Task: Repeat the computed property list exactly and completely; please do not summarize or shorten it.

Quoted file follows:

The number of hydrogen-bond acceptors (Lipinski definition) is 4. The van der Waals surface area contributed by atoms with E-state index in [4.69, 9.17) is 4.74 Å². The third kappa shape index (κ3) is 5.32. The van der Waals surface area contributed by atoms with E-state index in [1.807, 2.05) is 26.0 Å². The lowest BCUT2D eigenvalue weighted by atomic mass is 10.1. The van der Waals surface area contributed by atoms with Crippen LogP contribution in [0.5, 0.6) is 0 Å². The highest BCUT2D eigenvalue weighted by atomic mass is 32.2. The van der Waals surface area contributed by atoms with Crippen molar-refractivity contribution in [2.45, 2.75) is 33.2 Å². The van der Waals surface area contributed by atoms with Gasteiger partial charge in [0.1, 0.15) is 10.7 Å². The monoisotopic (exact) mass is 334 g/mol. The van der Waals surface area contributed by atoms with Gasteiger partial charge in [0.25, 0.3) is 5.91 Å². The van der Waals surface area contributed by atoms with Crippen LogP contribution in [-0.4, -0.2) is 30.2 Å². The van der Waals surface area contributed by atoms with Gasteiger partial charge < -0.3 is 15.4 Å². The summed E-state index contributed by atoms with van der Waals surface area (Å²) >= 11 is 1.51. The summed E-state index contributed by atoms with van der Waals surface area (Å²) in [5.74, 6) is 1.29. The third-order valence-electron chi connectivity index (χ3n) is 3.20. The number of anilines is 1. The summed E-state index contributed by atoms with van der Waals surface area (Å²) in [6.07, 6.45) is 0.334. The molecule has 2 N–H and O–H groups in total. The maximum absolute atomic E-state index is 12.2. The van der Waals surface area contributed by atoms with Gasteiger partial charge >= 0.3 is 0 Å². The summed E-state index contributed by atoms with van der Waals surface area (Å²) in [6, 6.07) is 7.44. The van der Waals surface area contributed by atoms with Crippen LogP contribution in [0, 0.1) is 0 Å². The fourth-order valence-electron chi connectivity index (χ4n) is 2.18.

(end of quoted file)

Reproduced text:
The number of hydrogen-bond acceptors (Lipinski definition) is 4. The van der Waals surface area contributed by atoms with E-state index in [4.69, 9.17) is 4.74 Å². The third kappa shape index (κ3) is 5.32. The van der Waals surface area contributed by atoms with E-state index in [1.807, 2.05) is 26.0 Å². The lowest BCUT2D eigenvalue weighted by atomic mass is 10.1. The van der Waals surface area contributed by atoms with Crippen LogP contribution in [0.5, 0.6) is 0 Å². The highest BCUT2D eigenvalue weighted by atomic mass is 32.2. The van der Waals surface area contributed by atoms with Crippen molar-refractivity contribution in [2.45, 2.75) is 33.2 Å². The van der Waals surface area contributed by atoms with Gasteiger partial charge in [0.1, 0.15) is 10.7 Å². The monoisotopic (exact) mass is 334 g/mol. The van der Waals surface area contributed by atoms with Gasteiger partial charge in [0.25, 0.3) is 5.91 Å². The van der Waals surface area contributed by atoms with Crippen LogP contribution in [-0.4, -0.2) is 30.2 Å². The van der Waals surface area contributed by atoms with Gasteiger partial charge < -0.3 is 15.4 Å². The summed E-state index contributed by atoms with van der Waals surface area (Å²) >= 11 is 1.51. The summed E-state index contributed by atoms with van der Waals surface area (Å²) in [5.74, 6) is 1.29. The third-order valence-electron chi connectivity index (χ3n) is 3.20. The number of anilines is 1. The summed E-state index contributed by atoms with van der Waals surface area (Å²) in [6.07, 6.45) is 0.334. The molecule has 2 N–H and O–H groups in total. The maximum absolute atomic E-state index is 12.2. The van der Waals surface area contributed by atoms with Gasteiger partial charge >= 0.3 is 0 Å². The summed E-state index contributed by atoms with van der Waals surface area (Å²) in [6, 6.07) is 7.44. The van der Waals surface area contributed by atoms with Crippen LogP contribution in [0, 0.1) is 0 Å². The fourth-order valence-electron chi connectivity index (χ4n) is 2.18.